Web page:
Crude healthier today than when prices were higher
Less dependence on hot money and more spec headroom for next move up
It’s been a bumpy two months for crude prices, which fell by one-fifth from pandemic-era highs only to quickly retrace more than half those losses.
The initial rout was driven by the reacceleration of global COVID case counts, accentuated by the liquidation of speculative long positions.
While fundamentals have shifted with the virus, myopic investor sentiment moved further, faster—both on the way up and on the choppy ride back down.
The past two months of oil price backsliding was both rational (prices had gotten ahead of themselves) and healthy (frees up positioning headroom for the next move higher)
Oil prices look healthier today—slightly lower but with much more potential upside—than when they were precariously sitting at pandemic-era highs merely two months ago.
Oil prices have been on quite the roller coaster over the past two months, plunging from a pandemic-era high of $75.25 per barrel (bbl) in early-July to $62.32/bbl in mid-August back to around $69/bbl today.
My first newsletter on crude’s precarious rally in late-June—the publication of which coincided with the high-water mark for crude prices in 2021—highlighted some of the fundamental weaknesses that I thought were being obscured by oil’s steep price gains. This piece, in contrast, will outline why the crude complex is actually healthier today than when we were sitting at the highs of two months ago and why the mid-July price rout was a necessary sentimental rationalization that gives us more headroom for crude’s next push higher.
It’s COVID, Stupid
While it may sound like a tired analytical cop-out, oil prices collapsed in mid-July primarily because of a reacceleration of global COVID case counts and the deterioration of crude’s reopening narrative momentum. This fallback was the latest iteration of a cycle that has played out repeatedly over the past year: crude prices have been grinding structurally higher from depressed 2020 levels, with that steady rally getting supercharged in periods when global COVID cases are falling (January-February, May-June) and temporarily derailed—backslide followed by range-bound trading—when those cases begin to rise anew (March-April, July-August).
While this latest wave obviously slowed the oil demand recovery slightly—the latest IEA OMR notes that that global oil demand fell back slightly (0.12 MMbpd) in July, but only after surging 3.8 MMbpd in June—investor myopia can be largely credited with aggressive price swings, both on the upside and on the way back down. When COVID case counts were bottoming, investors became overzealous and overbid crude on its central reopening narrative, pushing it higher than it deserved given lingering headwinds and the high likelihood of at least one more COVID wave. When COVID cases reaccelerate, that hot money floods out.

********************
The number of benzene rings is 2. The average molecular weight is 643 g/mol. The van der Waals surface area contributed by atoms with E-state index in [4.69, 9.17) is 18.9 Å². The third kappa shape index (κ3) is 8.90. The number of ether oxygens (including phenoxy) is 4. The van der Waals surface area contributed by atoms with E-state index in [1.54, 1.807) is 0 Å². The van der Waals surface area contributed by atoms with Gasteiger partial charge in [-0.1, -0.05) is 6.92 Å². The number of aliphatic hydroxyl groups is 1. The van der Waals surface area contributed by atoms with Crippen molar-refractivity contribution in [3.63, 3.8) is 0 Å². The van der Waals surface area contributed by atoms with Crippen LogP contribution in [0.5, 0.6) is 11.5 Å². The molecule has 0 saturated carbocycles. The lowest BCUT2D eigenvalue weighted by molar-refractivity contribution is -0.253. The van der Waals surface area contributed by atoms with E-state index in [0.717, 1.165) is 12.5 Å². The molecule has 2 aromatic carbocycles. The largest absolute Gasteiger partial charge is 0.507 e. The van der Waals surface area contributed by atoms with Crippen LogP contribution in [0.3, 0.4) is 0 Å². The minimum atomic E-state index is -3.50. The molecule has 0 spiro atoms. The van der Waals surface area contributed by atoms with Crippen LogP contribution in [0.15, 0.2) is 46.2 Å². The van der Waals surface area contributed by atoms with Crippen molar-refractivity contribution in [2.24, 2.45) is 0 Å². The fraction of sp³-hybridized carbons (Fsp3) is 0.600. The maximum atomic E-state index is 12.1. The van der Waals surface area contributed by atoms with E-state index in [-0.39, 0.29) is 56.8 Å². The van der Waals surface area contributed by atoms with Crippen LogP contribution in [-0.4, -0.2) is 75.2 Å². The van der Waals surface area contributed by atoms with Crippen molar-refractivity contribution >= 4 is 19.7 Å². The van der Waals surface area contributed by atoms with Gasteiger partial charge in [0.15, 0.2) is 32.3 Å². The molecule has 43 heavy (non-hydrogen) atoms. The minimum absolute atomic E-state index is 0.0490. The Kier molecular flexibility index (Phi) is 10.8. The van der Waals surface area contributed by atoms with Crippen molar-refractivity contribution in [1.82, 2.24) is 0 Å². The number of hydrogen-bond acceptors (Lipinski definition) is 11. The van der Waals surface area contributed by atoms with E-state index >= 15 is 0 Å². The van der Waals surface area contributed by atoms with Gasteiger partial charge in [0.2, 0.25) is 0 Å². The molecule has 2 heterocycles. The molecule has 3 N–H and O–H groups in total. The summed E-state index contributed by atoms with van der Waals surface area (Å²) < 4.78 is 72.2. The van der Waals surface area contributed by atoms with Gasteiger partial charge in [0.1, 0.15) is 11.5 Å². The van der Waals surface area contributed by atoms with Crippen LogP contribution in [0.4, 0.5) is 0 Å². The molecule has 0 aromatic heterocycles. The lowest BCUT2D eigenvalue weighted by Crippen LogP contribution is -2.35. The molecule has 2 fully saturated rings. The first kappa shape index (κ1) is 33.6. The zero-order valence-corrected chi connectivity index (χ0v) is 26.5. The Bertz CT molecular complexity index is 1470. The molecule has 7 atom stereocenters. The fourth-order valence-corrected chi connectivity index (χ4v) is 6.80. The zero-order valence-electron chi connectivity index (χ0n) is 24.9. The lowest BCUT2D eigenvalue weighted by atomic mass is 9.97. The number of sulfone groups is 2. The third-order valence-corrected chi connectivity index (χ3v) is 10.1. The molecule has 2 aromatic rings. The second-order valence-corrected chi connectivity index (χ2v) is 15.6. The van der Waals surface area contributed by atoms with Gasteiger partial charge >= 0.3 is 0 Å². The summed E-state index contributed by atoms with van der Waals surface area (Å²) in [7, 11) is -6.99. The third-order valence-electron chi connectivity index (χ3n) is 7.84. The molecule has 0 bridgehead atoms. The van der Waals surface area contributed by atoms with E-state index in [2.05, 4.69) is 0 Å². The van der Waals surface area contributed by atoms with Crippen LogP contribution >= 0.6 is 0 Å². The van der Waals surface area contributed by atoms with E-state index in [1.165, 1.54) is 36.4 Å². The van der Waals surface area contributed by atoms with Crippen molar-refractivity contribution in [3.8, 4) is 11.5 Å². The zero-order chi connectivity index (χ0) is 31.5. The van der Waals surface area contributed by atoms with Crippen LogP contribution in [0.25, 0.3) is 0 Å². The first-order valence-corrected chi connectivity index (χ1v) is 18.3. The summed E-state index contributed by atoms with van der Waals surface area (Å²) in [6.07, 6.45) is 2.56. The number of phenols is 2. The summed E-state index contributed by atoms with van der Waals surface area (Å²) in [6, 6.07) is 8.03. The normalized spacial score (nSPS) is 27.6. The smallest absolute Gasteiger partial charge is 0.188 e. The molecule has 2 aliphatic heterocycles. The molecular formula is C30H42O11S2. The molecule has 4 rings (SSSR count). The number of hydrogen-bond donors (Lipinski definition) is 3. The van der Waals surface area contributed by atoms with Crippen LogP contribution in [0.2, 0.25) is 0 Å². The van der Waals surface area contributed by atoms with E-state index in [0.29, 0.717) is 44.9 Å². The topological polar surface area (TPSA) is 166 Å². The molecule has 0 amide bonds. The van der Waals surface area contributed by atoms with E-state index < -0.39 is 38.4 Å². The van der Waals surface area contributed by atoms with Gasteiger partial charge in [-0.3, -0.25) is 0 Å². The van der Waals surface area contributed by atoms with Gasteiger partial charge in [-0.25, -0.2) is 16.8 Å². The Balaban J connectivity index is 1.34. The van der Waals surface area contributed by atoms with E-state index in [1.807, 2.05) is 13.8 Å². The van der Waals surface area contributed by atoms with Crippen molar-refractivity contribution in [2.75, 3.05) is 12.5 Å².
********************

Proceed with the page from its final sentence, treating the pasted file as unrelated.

The current COVID new case plateau combined with rising vaccination rates means that we’re already likely past the point of peak COVID-sentiment weight on oil prices and that these headwinds will become tailwinds if new case identification continues to reverse.
Hot Money, Cold Feet
Speculative sentiment toward crude oil—as measured by managed money positions in futures contracts—has eased off substantially since June. Net-long positions have fallen by more than a quarter, the equivalent of about 200 million paper barrels of crude, and the move was mostly driven by the liquidation of long positions than the establishment of fresh shorts. Funds likely saw great returns on those profit-taking decisions, with oil prices nearly doubling between late-2020 when said positions began to accumulate and when they started selling in early-July 2021.
Net speculative positioning in combined Brent and WTI contracts is back to around the levels last seen in August 2020, when crude was trading more than $25 cheaper in the low-$40s per barrel and futures contracts were still trading in contango territory. This hot money is far from the only driver of oil prices, but I typically look at it through the lens of it being the marginal crude buyer; those marginal buyers looked pretty tapped-out a couple months ago but after this selloff look like they have much more headroom to help support crude on its next leg up.
OPEC+ Rolls Forward Deal in Graciously Short Meeting
OPEC+ agreed to stick to its hard-fought plan and continue adding 400 kbpd of withheld oil back to the market each month. Rumours emerged in mid-August that the additional barrels could be delayed given waning prices, but [thankfully for the length of this write-up] those worries proved unfounded.
Media reports indicate that the OPEC+ technical committee sees continued deficits through the end of 2021 sufficient to absorbs incremental supply additions and a modest surplus (1.6-2.5 MMbpd) in 2022 given current demand trends, though that may change as global case counts continue to decelerate.
Crude prices are healthier today than they were when we were testing pandemic-era highs only two months ago, benefitting from less dependence on speculative positioning and from increased certainty regarding OPEC+ production policy. The outlook remains dependent on the continued rollover of global COVID case counts but we now have plenty of sentimental headroom for another sustained grind higher for prices should balances remain tight as OPEC+ anticipates through year-end.